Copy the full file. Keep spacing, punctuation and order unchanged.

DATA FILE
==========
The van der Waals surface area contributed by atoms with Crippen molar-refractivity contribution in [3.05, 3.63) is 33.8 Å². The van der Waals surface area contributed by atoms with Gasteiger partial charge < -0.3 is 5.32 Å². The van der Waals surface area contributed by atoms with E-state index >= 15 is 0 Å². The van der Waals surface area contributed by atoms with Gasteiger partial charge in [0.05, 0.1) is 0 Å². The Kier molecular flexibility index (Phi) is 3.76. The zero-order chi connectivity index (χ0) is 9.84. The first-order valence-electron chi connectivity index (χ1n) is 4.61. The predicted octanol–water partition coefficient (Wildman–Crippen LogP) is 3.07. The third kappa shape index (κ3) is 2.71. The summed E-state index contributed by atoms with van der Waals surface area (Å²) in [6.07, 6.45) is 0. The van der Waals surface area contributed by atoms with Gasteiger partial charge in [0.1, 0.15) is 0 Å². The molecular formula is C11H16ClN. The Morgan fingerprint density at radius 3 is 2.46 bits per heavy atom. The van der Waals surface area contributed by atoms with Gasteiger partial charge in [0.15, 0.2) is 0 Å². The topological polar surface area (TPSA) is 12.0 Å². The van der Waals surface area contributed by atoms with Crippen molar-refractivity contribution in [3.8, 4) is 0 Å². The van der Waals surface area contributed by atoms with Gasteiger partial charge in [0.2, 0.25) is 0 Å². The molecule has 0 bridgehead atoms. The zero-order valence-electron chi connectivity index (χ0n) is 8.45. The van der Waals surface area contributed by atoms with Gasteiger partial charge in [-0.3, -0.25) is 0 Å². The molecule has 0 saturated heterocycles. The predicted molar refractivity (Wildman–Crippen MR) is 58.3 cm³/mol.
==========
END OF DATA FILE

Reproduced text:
The van der Waals surface area contributed by atoms with Crippen molar-refractivity contribution in [3.05, 3.63) is 33.8 Å². The van der Waals surface area contributed by atoms with Gasteiger partial charge < -0.3 is 5.32 Å². The van der Waals surface area contributed by atoms with E-state index >= 15 is 0 Å². The van der Waals surface area contributed by atoms with Gasteiger partial charge in [0.05, 0.1) is 0 Å². The Kier molecular flexibility index (Phi) is 3.76. The zero-order chi connectivity index (χ0) is 9.84. The first-order valence-electron chi connectivity index (χ1n) is 4.61. The predicted octanol–water partition coefficient (Wildman–Crippen LogP) is 3.07. The third kappa shape index (κ3) is 2.71. The summed E-state index contributed by atoms with van der Waals surface area (Å²) in [6.07, 6.45) is 0. The van der Waals surface area contributed by atoms with Gasteiger partial charge in [0.1, 0.15) is 0 Å². The molecular formula is C11H16ClN. The Morgan fingerprint density at radius 3 is 2.46 bits per heavy atom. The van der Waals surface area contributed by atoms with Gasteiger partial charge in [0.15, 0.2) is 0 Å². The topological polar surface area (TPSA) is 12.0 Å². The van der Waals surface area contributed by atoms with Crippen molar-refractivity contribution in [3.8, 4) is 0 Å². The van der Waals surface area contributed by atoms with Gasteiger partial charge in [0.2, 0.25) is 0 Å². The molecule has 0 bridgehead atoms. The zero-order valence-electron chi connectivity index (χ0n) is 8.45. The van der Waals surface area contributed by atoms with Gasteiger partial charge in [-0.3, -0.25) is 0 Å². The molecule has 0 saturated heterocycles. The predicted molar refractivity (Wildman–Crippen MR) is 58.3 cm³/mol.